The most common frustration of our new students is inconsistency with their irons. They aren't producing many shots that go the distance and direction they expect. There are plenty of reasons for that, but of all the variables GolfTEC measures, we've found the biggest indicator of ball-striking quality with irons comes from how a player's hips move (see chart).
Better players consistently position their hips closer to the target at the top of the backswing (blue golfer, above). This makes it easier to swing an iron on a shallower angle of attack and a slightly inside-out direction—key to producing good shots.
Many amateurs sway from the target as the club reaches the top of the swing (red golfer, above). You might do this because you've been told that, to generate more clubhead speed, you should "move off the ball" or "shift away from the target" during the backswing. For most, this directive to make a lateral move manifests into a big sway, followed by a struggle in the downswing to shift back toward the target in time to hit a solid shot.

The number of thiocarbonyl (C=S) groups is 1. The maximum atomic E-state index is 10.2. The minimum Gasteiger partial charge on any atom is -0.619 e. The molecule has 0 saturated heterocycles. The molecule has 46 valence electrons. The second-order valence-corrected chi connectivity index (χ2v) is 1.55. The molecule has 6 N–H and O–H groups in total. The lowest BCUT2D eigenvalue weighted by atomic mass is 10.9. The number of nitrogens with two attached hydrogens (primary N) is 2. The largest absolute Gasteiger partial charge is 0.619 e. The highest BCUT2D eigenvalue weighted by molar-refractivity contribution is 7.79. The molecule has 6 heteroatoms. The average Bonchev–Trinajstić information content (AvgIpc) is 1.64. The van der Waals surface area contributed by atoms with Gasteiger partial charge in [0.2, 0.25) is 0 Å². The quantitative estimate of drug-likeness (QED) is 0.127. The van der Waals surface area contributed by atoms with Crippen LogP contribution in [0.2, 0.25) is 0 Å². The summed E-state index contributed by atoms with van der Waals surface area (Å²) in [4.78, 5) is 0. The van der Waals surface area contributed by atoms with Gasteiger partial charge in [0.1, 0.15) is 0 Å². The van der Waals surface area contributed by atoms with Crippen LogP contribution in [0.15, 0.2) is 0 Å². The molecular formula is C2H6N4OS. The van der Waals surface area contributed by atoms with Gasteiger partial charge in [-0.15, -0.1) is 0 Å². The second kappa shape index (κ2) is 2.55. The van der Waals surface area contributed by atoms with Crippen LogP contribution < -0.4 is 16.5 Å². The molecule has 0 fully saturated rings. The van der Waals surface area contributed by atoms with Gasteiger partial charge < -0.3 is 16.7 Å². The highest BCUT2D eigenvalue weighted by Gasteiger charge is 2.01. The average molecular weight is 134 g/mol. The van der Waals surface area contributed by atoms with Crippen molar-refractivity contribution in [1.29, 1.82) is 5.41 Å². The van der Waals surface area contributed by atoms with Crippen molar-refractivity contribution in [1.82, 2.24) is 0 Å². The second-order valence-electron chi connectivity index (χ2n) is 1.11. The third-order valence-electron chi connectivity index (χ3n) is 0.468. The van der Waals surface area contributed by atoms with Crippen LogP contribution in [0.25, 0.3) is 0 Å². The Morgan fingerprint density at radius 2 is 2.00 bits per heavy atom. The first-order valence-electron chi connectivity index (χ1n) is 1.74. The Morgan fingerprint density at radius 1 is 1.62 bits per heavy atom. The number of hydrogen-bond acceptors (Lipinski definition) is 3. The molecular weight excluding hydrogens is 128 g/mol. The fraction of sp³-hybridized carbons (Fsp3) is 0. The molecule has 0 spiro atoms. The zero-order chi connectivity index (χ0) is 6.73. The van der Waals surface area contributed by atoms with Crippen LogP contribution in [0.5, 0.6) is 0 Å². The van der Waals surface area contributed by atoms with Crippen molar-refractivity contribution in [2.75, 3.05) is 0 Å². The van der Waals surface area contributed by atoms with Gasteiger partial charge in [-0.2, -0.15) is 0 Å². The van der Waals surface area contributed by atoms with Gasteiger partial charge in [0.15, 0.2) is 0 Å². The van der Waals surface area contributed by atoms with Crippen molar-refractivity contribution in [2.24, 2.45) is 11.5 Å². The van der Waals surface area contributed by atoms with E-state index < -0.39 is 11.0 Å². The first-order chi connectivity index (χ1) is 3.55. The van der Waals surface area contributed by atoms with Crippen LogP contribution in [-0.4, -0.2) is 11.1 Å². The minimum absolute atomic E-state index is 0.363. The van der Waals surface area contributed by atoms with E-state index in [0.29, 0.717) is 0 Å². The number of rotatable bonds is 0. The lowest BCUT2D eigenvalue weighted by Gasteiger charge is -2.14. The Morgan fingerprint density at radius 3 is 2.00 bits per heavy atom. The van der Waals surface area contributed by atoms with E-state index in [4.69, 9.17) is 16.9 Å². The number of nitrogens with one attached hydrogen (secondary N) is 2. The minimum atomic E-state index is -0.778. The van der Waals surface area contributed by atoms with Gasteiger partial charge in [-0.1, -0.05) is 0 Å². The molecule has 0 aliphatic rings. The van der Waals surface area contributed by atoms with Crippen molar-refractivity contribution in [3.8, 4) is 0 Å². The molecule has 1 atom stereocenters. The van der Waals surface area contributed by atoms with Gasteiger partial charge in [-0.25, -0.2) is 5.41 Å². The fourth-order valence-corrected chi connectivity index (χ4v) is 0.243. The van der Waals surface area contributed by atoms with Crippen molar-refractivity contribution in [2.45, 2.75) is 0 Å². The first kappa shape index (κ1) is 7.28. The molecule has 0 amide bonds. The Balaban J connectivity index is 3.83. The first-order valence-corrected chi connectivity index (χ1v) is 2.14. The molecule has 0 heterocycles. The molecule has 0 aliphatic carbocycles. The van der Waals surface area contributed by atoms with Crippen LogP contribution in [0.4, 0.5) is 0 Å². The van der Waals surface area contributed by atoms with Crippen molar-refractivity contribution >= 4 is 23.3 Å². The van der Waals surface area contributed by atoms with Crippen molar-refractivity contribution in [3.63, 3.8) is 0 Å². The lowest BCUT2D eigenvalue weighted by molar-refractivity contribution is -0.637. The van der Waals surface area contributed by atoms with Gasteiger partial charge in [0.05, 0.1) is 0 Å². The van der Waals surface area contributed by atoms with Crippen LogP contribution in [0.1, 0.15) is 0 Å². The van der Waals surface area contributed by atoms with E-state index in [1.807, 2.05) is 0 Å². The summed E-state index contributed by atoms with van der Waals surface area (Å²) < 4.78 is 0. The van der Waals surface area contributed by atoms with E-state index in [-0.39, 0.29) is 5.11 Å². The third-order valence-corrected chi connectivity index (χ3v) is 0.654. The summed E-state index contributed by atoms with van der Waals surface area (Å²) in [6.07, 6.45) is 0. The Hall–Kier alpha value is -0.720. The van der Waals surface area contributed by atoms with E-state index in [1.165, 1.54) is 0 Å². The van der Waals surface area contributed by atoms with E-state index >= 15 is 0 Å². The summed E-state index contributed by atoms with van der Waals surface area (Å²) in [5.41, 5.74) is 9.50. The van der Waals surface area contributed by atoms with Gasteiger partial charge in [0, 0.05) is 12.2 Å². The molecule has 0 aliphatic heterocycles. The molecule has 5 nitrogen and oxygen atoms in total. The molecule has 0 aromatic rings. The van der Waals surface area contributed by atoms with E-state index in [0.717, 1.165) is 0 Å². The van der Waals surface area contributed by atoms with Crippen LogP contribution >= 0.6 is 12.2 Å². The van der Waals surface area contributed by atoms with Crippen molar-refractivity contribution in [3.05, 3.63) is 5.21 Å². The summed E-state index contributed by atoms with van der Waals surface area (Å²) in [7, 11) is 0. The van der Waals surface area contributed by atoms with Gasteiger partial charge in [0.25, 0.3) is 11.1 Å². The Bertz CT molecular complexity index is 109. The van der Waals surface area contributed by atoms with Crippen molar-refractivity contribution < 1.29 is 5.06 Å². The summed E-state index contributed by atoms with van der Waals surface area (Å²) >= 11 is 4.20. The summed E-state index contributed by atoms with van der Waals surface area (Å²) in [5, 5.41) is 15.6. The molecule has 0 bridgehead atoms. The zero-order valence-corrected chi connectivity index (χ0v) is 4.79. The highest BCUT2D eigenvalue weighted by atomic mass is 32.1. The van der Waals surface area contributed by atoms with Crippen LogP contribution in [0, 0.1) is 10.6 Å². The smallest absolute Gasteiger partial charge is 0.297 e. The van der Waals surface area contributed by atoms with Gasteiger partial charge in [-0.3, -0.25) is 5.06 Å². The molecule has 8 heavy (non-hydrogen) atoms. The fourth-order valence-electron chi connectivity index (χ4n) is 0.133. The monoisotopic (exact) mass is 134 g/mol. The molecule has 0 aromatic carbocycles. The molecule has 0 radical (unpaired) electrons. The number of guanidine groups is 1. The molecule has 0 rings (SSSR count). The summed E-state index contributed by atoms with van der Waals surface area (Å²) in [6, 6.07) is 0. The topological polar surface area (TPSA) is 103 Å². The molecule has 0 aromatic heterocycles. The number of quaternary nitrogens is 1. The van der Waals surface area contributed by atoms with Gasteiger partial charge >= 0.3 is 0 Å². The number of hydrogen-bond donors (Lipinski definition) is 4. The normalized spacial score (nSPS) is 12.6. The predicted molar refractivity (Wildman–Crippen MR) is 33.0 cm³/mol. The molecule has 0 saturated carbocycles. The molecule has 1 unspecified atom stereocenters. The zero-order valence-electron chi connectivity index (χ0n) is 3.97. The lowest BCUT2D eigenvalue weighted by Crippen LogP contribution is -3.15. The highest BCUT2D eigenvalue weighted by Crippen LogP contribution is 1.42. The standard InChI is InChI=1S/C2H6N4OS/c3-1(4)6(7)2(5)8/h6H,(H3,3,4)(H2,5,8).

If you're swaying, do the opposite when you hit shots. Move your hips slightly toward the target during the backswing, and keep them there when you swing down.
To train this move, place an alignment stick in the ground next to your lead hip and bump it as you take the club back. Your head should remain relatively still. If you can repeat this move on the course, you're going to start getting the results you want with your iron shots. —With Matthew Rudy
GolfTEC's SwingTRU motion study measured 40,000 people and found that better players are closer to the target at the top of the backswing than higher-handicap golfers. The difference might seem small—in many cases less than an inch—but that distance is significant in terms of getting the club to bottom out in front of the ball the way it should in a good iron swing.
Patrick Nuber is GolfTEC's Director of Teaching Quality. He's based in Centennial, Colo.